Bordeaux is facing a new challenge with a vine disease, Flavescence dorée, threatening to be become a bigger problem than Phylloxera.
The disease is caused by phytoplasmas, microscopic plant pathogens similar to bacteria, but much smaller and lacking cell walls. They live in the vascular system of plants and are spread by sap-feeding insects, including leafhoppers and planthoppers.
Flavescence dorée infects only vinifera grapes and interspecific hybrids. Symptoms usually appear the year after infection and either get progressively worse until the vine dies or disappear in an apparent recovery.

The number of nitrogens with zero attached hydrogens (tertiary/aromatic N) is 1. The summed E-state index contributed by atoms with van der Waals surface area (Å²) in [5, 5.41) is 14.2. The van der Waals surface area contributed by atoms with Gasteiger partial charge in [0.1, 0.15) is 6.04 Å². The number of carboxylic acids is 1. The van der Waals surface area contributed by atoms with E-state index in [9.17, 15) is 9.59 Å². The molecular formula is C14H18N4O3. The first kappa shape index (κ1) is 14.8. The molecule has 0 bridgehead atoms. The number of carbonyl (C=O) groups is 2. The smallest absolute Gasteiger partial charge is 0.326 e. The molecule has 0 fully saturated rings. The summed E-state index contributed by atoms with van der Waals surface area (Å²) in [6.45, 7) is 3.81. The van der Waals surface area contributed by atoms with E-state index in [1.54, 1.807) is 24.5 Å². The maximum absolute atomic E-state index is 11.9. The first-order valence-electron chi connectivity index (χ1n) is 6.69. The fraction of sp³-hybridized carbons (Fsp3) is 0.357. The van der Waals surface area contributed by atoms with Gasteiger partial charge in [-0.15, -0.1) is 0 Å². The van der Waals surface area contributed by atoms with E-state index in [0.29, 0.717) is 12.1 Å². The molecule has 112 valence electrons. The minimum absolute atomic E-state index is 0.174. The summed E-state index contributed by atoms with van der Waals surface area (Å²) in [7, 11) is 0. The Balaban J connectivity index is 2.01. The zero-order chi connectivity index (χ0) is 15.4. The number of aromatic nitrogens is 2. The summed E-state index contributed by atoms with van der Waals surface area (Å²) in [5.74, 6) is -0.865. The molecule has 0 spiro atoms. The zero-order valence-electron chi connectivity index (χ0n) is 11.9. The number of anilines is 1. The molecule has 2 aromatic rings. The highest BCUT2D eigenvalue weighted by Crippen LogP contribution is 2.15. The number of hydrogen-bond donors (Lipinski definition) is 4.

Symptoms include delayed or no bud break and progressively shortened internodes. In summer, vines take on a weeping posture, and shoots become rubbery and fail to lignify. Characteristic black pustules may be seen in longitudinal rows near the bases of shoots. The leaves have golden yellow or reddish patches and curl downward. Growing points become necrotic, and flowers and fruit clusters shrivel up and fall.